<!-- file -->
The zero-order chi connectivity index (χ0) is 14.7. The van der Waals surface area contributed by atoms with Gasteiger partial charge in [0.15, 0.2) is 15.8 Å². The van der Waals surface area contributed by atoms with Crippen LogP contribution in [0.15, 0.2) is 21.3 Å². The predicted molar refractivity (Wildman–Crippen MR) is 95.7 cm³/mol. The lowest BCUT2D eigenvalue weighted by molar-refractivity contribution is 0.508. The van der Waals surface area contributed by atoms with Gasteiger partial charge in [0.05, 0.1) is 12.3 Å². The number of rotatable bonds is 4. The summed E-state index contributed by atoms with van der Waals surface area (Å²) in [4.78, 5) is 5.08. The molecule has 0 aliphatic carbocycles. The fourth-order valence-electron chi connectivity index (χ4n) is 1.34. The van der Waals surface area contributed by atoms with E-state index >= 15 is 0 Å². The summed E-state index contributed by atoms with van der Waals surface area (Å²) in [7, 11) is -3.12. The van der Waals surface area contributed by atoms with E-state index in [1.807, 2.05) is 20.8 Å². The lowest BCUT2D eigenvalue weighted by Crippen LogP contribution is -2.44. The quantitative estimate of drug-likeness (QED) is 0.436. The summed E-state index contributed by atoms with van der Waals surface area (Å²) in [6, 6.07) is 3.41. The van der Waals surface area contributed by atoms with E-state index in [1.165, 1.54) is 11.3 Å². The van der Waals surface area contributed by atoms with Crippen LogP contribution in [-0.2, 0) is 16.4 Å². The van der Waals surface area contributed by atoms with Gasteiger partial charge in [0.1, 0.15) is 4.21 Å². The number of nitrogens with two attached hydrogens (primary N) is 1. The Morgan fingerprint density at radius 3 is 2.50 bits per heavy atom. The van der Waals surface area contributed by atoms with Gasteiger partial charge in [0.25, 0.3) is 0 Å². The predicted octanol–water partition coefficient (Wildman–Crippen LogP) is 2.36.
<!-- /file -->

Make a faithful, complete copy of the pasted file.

The zero-order chi connectivity index (χ0) is 14.7. The van der Waals surface area contributed by atoms with Gasteiger partial charge in [0.15, 0.2) is 15.8 Å². The van der Waals surface area contributed by atoms with Crippen LogP contribution in [0.15, 0.2) is 21.3 Å². The predicted molar refractivity (Wildman–Crippen MR) is 95.7 cm³/mol. The lowest BCUT2D eigenvalue weighted by molar-refractivity contribution is 0.508. The van der Waals surface area contributed by atoms with Gasteiger partial charge in [0.05, 0.1) is 12.3 Å². The number of rotatable bonds is 4. The summed E-state index contributed by atoms with van der Waals surface area (Å²) in [4.78, 5) is 5.08. The molecule has 0 aliphatic carbocycles. The fourth-order valence-electron chi connectivity index (χ4n) is 1.34. The van der Waals surface area contributed by atoms with E-state index >= 15 is 0 Å². The summed E-state index contributed by atoms with van der Waals surface area (Å²) in [7, 11) is -3.12. The van der Waals surface area contributed by atoms with E-state index in [1.807, 2.05) is 20.8 Å². The lowest BCUT2D eigenvalue weighted by Crippen LogP contribution is -2.44. The quantitative estimate of drug-likeness (QED) is 0.436. The summed E-state index contributed by atoms with van der Waals surface area (Å²) in [6, 6.07) is 3.41. The van der Waals surface area contributed by atoms with E-state index in [1.165, 1.54) is 11.3 Å². The van der Waals surface area contributed by atoms with Crippen LogP contribution in [-0.2, 0) is 16.4 Å². The van der Waals surface area contributed by atoms with Gasteiger partial charge in [0.1, 0.15) is 4.21 Å². The number of nitrogens with two attached hydrogens (primary N) is 1. The Morgan fingerprint density at radius 3 is 2.50 bits per heavy atom. The van der Waals surface area contributed by atoms with Gasteiger partial charge in [0.25, 0.3) is 0 Å². The predicted octanol–water partition coefficient (Wildman–Crippen LogP) is 2.36.